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Mobility Monday: What should your Warm-up Consist of?


Mobility Monday: What should your Warm-up Consist of?

Before we dive to far into today’s Mobility Monday, I wanted to give you a brief glimpse into my upbringing as an athlete.  In college, I, along with others were fortunate to train with our track team. During our time with them our assistant coach asked how come you do not stretch before you begin training. Coach Bingham replied “Do you ever see little kids stretching before they go play kick the can?” Not really sure what he was getting at that but for some reason that statement resonated with me.  Keep in mind this was back in 2007 and before kids found themselves more likely sit and play video games, watch t.v. or sit and stare at their phone for hours on end.  Regardless, I decided to do my senior thesis on topic similar to Coach Bingham’s infamous words leaving me to ask the question, “What should our warm-up really entail?”

I remember growing up and playing sports and we always stretched and then played. That seemed to be a common occurrence throughout all childhood sports (and unfortunately for some this prolonged into their high school years!). But that isn’t the coaches fault because for the longest time stretching was the predecessor to any physical activity. I mean hell I remember being warned by coaches that if I didn’t start stretching I would be pull a muscle. It was with such conviction…. they were convinced with 100% certainty that this would happen. Truly a direct correlation, a cause and effect if you will…… “if you do not stretch before hand you WILL pull a muscle.”


Why we WARM-UP and not Static Stretch

Warming up activates enzymes responsible for the chemical reactions that occur during movement. If not warmed up properly your body’s function will decrease. Side note, ever wonder why the third or fourth set is easier than the first? OR the second third round is better than the first?  In addition to prepping the body for functional activities, a warm-up routine helps the body deliver more oxygen to the muscles. Hemoglobin is responsible for transporting oxygen to the working muscles, and it’s able to do the job more effectively when the muscles are warm. The higher body temp creates a positive pressure between the muscles and bloodstream, allowing more oxygen to go where it’s needed. This elevated temperature enhances the entire cardiovascular system by helping the arteries, veins and capillaries deliver nutrients and carry away waste products more expeditiously.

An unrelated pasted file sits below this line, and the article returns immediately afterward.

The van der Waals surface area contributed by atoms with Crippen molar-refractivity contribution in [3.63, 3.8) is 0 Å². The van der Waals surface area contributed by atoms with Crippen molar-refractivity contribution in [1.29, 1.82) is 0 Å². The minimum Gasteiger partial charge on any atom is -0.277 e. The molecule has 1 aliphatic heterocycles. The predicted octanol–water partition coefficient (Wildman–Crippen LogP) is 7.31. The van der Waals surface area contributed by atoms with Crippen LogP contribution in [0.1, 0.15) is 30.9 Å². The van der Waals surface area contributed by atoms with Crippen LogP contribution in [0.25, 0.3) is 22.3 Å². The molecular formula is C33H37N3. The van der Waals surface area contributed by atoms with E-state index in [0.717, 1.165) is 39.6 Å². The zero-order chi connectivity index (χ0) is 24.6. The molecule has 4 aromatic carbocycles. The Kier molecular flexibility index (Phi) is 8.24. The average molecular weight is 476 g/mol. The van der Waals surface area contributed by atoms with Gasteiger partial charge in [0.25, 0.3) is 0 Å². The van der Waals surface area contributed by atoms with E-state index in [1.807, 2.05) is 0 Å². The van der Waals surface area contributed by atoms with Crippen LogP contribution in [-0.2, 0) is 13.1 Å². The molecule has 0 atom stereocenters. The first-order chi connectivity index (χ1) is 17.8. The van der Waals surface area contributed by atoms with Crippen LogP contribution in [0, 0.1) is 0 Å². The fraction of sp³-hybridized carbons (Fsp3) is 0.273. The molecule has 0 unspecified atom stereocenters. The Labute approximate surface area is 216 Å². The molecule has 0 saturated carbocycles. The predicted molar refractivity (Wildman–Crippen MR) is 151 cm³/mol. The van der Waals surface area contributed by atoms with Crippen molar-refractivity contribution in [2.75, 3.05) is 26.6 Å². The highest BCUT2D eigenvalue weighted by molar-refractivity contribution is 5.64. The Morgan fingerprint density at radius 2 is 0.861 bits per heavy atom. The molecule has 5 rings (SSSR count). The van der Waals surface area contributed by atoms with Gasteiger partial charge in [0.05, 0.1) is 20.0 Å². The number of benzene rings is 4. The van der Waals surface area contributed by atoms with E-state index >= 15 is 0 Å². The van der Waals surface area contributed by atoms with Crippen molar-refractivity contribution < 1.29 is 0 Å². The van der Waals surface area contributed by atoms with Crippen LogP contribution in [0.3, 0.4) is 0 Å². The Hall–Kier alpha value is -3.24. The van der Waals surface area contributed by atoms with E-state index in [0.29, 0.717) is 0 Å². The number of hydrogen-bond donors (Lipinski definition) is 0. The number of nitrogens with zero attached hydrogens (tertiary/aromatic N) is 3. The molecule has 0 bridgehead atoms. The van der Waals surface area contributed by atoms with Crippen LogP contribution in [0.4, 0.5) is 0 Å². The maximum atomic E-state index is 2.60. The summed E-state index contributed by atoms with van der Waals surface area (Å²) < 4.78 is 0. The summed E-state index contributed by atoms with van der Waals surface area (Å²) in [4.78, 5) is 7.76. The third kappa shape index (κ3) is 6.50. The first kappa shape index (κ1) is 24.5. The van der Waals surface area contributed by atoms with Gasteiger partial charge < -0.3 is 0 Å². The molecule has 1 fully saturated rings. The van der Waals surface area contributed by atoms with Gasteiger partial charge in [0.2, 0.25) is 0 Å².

One of the real advantages of warming up that I think is often overlooked is that it benefits the nervous system. There are some studies out there that show a higher core temperature clears increases the bodies ability to send and receive nerve impulses. This is definitely important for everyone completing high-skill exercises such as olympic lifting and some gymnastic movements that are found in CROSSFIT!!!!!

Beyond the physiological advantages of warming up here are what some of the studies are suggesting

There are numerous studies dating all the way back to 1966 stating the clear disadvantages of static stretching before exercise! Majority of these studies actually states that stretching impedes the ability for runners to run quickly, jumpers to jump higher, and weightlifters to lift more weight!



In a published article in the Journal of Strength and Conditioning Research titled “Acute effect of passive static stretching on lower-body strength in moderately trained men.” author JC Gergley saw an 8.36% decrease and 22.68% decrease in lower body stability. Conclusions were drawn from this relating the significant decrease due to a more compliant muscle tendon unit and/or an impaired neurologic function in the active musculature. If that wasn’t enough the study also found that strength was impaired due to joint stability! The article goes on to state that “intensive stretching such as lower body passive static stretching should be avoided before training.”


A Meta-Analytical Review from the Scandinavian Journal of Medicine and Science in Sports reviewed 106 studies finding that regardless of age, gender or fitness level the use of static stretching as the sole warm-up activity should be “avoided.”


Our recommendation at Beartooth CrossFit is this…

  1. Do an activity that elevates the overall body temperature. We like to prescribe 5 minutes of rowing, stationary bikes, running. Nothing complicated. Calisthenics are good, or it can something as simple as jump rope.

  2. We then like to run through a couple of rounds of core work combined with some dynamic or foam rolling (more on foam rolling next week) and plyometric work.  With CrossFit’s emphasis on Core to extremity make sure our abs and back are primed and ready to go is a must!
  3. Lastly, we like to start light! Work with a PVC pipe or an appropriate barbell is a necessity. The lighter weights allow you to concentrate on your form and set up a tight bar path for when the weights get heavier, and they let the body get better prepared for the harder work just ahead.

Please keep in mind that the time frame in which we warm-up is based upon a number of factors. Weather, amount of sleep/rest the night before, how difficult that workout was yesterday and because BECKY some days just take longer than others (in my best Russ Herring voice)! A general rule of thumb is when you starting sweating and finding yourself short of breath you can move to the next step.


Next week we look at Foam Rolling!

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